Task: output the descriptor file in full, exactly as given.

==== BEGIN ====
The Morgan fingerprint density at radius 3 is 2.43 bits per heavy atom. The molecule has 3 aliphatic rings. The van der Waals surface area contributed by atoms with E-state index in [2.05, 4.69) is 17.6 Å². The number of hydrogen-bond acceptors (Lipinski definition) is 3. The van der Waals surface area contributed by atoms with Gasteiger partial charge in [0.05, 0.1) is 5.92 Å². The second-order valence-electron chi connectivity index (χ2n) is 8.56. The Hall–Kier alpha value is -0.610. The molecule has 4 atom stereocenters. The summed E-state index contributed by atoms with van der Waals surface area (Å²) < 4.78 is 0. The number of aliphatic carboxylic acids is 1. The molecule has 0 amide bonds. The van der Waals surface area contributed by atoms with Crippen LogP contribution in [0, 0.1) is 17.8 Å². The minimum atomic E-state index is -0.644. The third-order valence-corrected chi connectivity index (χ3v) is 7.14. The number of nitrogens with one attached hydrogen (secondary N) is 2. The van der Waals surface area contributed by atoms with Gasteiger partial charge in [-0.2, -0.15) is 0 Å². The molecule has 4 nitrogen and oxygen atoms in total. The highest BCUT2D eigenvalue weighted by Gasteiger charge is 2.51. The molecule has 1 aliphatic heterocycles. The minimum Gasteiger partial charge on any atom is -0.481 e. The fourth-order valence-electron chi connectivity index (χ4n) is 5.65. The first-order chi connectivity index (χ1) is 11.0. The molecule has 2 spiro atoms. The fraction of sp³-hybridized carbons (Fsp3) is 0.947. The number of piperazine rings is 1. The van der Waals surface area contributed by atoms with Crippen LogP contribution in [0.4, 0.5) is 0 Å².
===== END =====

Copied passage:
The Morgan fingerprint density at radius 3 is 2.43 bits per heavy atom. The molecule has 3 aliphatic rings. The van der Waals surface area contributed by atoms with E-state index in [2.05, 4.69) is 17.6 Å². The number of hydrogen-bond acceptors (Lipinski definition) is 3. The van der Waals surface area contributed by atoms with Gasteiger partial charge in [0.05, 0.1) is 5.92 Å². The second-order valence-electron chi connectivity index (χ2n) is 8.56. The Hall–Kier alpha value is -0.610. The molecule has 4 atom stereocenters. The summed E-state index contributed by atoms with van der Waals surface area (Å²) < 4.78 is 0. The number of aliphatic carboxylic acids is 1. The molecule has 0 amide bonds. The van der Waals surface area contributed by atoms with Crippen LogP contribution in [0, 0.1) is 17.8 Å². The minimum atomic E-state index is -0.644. The third-order valence-corrected chi connectivity index (χ3v) is 7.14. The number of nitrogens with one attached hydrogen (secondary N) is 2. The van der Waals surface area contributed by atoms with Gasteiger partial charge in [-0.2, -0.15) is 0 Å². The molecule has 4 nitrogen and oxygen atoms in total. The highest BCUT2D eigenvalue weighted by Gasteiger charge is 2.51. The molecule has 1 aliphatic heterocycles. The minimum Gasteiger partial charge on any atom is -0.481 e. The fourth-order valence-electron chi connectivity index (χ4n) is 5.65. The first-order chi connectivity index (χ1) is 11.0. The molecule has 2 spiro atoms. The fraction of sp³-hybridized carbons (Fsp3) is 0.947. The number of piperazine rings is 1. The van der Waals surface area contributed by atoms with Crippen LogP contribution in [0.4, 0.5) is 0 Å².